HE was raised in a bilingual household. "We picked up Irish before English. I'm not a native speaker but my mother spoke Irish to us as babies. She had only learned English, when he was 13 and she still thinks in Irish. So it was natural for her, to speak it with us. She is from Ranafast in the Donegal Gaeltacht. My father was from Enniskillen but had learnt to speak Irish through visiting the Donegal Gaeltacht." His father worked for the ESB Lunny was born, in Tullamore in 1947 and spent his first five years there. All I can remember of it is that it seemed a huge place, because I was so tiny at the time." From Tullamore the family moved to Kildare where Frank Lunny began working for Bord na Mona. "I went to the local national school and then on to Newbridge College where I did very badly. I was a failed rugby player." Life improved when he moved to the Patrician Secondary, also in Newbridge, for his Inter Cert. He won a scholarship to the National College of Art and Design, studying graphic design. "My securing of the scholarship was certainly helped by my Irish." His interest in music had a slow start. "When we moved to Newbridge, I began taking piano lessons with a German woman. She had no patience, so I began avoiding the classes at first by pretending to be ill and then by telling my parents I didn't want to do it any more. It was quite an achievement at that age to be able to convince my parents that I didn't want to do something." Between the ages of about five and 15 there is a definite gap in Lunny's musical career. But I listened to the radio constantly. It was always on. My father played classical music Programmes. My brothers and sisters discovered Radio Luxembourg. And so rock and roll came into the house." He loved it. And I heard some jazz along the way. It fascinated me because of its comparative elusiveness its unusual sounds and chords. Maire, Sheila and Evelyn, my sisters, had continued their piano lessons and I sometimes learnt the music they were playing by ear. He still doesn't read music.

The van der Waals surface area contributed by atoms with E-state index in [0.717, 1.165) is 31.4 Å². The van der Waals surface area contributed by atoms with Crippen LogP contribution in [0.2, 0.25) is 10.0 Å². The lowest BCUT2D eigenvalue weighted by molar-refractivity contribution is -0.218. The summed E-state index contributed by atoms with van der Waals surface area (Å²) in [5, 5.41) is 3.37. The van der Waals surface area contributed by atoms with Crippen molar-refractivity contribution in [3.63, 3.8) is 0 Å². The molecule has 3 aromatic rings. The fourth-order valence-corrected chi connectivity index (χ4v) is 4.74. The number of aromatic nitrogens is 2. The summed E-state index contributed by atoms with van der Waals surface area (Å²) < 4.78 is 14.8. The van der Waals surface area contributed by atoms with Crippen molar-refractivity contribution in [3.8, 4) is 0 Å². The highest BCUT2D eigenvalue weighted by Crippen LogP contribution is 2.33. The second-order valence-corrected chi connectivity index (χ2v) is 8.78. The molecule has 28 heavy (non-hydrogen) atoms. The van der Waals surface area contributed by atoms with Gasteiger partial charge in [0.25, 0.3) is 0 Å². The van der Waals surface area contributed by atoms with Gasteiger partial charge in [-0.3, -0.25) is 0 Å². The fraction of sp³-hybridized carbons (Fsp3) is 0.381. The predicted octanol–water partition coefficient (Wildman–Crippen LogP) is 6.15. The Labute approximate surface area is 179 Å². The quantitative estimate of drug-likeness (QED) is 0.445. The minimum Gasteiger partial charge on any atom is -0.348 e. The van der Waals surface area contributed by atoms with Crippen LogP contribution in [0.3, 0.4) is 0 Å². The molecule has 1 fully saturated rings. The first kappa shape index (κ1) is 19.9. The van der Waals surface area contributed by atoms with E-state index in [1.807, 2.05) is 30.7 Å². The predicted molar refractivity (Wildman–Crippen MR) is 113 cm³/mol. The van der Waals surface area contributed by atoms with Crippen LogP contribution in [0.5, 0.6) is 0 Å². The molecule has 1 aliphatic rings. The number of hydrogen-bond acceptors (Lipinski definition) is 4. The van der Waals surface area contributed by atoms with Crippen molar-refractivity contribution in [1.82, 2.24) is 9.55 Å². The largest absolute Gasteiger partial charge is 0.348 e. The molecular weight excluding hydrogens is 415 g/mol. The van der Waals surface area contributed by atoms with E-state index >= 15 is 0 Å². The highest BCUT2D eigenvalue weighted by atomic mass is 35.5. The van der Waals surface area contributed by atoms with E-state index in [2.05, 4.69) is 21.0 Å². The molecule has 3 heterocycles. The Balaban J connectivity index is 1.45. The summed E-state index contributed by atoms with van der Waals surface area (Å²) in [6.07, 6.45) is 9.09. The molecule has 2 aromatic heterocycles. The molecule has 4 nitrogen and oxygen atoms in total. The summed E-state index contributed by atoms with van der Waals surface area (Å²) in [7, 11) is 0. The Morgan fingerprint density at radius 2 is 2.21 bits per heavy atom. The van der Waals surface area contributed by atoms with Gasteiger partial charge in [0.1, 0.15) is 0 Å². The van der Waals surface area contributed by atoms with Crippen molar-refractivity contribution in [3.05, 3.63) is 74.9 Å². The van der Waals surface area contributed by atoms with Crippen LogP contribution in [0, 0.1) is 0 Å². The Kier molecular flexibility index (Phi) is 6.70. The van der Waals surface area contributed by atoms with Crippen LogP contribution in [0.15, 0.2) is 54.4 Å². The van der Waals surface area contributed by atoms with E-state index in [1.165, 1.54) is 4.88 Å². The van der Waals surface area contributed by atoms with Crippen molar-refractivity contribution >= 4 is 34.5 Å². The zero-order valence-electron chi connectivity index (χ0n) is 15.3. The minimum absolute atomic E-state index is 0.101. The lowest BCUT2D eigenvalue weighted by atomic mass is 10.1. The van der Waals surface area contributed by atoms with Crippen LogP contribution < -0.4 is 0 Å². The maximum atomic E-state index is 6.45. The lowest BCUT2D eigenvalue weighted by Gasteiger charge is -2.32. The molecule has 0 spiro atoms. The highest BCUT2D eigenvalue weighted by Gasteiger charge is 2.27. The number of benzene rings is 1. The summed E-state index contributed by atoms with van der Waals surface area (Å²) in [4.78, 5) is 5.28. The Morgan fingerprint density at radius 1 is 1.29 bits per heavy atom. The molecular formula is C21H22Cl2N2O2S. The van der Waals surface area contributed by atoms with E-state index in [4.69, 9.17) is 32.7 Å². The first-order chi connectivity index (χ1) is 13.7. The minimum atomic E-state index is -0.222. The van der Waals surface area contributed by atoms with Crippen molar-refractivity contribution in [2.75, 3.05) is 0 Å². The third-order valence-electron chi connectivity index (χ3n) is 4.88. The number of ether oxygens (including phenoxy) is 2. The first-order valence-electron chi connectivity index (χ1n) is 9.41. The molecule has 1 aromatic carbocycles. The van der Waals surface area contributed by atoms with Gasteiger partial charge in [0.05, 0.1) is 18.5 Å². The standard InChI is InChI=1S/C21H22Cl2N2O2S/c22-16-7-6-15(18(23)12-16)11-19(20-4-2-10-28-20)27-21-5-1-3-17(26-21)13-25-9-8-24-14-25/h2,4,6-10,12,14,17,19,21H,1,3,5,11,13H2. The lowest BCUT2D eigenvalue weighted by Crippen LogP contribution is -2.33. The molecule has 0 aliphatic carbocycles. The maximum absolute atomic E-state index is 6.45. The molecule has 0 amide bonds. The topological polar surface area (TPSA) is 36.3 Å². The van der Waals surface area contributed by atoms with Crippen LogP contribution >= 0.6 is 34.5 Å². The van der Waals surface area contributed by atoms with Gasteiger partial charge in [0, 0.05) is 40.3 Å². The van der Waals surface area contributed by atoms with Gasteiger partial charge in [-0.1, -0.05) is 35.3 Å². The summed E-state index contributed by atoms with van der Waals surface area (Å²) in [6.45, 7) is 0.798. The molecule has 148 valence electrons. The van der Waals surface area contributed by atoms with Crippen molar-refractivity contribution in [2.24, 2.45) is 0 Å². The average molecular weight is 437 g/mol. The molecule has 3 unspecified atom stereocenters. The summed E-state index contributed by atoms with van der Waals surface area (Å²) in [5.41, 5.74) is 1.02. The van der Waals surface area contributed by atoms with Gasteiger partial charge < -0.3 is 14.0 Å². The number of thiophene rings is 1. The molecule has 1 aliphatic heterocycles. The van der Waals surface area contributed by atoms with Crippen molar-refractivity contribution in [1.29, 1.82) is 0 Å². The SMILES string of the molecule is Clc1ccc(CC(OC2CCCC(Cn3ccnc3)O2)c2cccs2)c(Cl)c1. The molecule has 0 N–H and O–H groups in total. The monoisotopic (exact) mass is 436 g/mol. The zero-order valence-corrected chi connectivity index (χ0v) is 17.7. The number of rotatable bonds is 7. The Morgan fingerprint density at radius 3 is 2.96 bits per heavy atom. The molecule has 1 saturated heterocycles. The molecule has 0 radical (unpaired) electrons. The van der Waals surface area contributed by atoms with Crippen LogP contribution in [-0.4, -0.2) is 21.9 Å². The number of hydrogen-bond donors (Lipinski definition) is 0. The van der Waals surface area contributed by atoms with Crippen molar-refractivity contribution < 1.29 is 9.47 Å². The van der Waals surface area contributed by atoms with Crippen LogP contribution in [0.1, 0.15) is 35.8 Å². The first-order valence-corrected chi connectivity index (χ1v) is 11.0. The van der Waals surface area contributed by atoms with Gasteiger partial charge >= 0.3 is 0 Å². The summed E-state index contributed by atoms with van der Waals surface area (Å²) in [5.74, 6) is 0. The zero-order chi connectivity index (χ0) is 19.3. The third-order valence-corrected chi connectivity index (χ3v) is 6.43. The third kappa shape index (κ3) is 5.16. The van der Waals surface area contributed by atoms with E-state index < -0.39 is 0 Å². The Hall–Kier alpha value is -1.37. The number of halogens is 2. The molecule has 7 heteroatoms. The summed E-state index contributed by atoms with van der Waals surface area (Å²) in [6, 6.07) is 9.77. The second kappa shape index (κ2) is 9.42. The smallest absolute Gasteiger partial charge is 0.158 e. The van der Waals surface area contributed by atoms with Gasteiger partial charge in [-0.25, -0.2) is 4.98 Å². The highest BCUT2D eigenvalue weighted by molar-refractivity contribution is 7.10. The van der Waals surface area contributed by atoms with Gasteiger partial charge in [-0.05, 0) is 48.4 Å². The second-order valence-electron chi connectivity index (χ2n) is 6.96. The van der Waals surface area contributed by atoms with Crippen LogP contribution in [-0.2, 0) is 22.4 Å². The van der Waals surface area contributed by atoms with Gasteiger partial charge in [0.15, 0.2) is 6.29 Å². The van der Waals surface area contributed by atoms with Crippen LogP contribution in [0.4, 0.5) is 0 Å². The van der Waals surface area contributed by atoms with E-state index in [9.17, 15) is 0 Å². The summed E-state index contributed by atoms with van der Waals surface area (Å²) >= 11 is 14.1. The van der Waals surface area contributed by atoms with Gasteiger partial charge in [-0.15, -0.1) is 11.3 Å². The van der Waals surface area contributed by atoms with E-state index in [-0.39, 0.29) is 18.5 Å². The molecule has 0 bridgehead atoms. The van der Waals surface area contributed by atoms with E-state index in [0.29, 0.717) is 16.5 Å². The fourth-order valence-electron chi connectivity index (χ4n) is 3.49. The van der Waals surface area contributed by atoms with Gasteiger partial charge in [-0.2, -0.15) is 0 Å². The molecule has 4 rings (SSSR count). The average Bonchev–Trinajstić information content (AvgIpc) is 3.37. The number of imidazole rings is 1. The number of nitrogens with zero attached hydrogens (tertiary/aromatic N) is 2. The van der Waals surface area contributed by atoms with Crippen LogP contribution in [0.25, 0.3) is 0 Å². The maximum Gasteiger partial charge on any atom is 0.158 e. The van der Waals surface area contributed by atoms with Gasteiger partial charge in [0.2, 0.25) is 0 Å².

"I'm self taught and if I need to read music I have to get help. Of his younger self he says "I was, very dishevelled. I spent a lot of time walking through the country side, through the fields and woodlands. Well really, I was trespassing on farmers property. I used, to spook cattle and rob orchards, catch fish. That's how I spent my youth. I still enjoy it. The countryside I mean, not trespassing." Despite its slow start his career in music has dominated his life. "I've never had to do a day's work outside of music" aside from a brief spell, as a silversmith. He began playing in local gigs at Prosperous, about 10 miles from his home. On graduating from NCAD, he formed Emmet Spiceland. Its gentle, folk harmony sound made it the first group to bring Irish music into the Irish pop charts.

By 1971 Christy Moore who was two years ahead of him at school in Newbridge had returned from London and formed Planxty out of the nine musicians who played on his second solo album Prosperous. "If one were to choose one word to describe the essential quality of Planxty it was lyricism," Lunny says.

Planxty proved a major influence on The Chieftains and later The Waterboys. In 1975 The Bothy Band emerged, which soon, became synonymous with dynamic performances and a line up merging fiddle, flute, and pipes with a powerful acoustic rhythm section. According to Nuala O'Connor, The Bothy Bands was the traditional ensemble prototype, a meteorite that quickly crashed to Earth in 25 years they have never been superseded." MEANWHILE, inhabiting another solar system was Moving Hearts, a non-acoustic combination of traditional and rock instrumentation in which Lunny electrified the bouzouki. Moving Hearts very quickly took on a life of its own, veering sharply towards rock music "whereas," Lunny stresses, "I would have preferred if it had adapted more closely to Irish music. Some of the musicians were more used to playing con, temporary rock and other forms. But as I've said before, I have no regrets about having been in Moving Hearts and I believe we made serious inroads in the right direction towards Irish music.

Having been in so many different bands and ed with musicians from many different musical backgrounds, is there a danger that collaboration diminishes rather than expands a musician?" Yes, there is a real danger. It can cause a losing of focus.

On the other hand, it can be part of a great learning experience which is how I view my musical travels.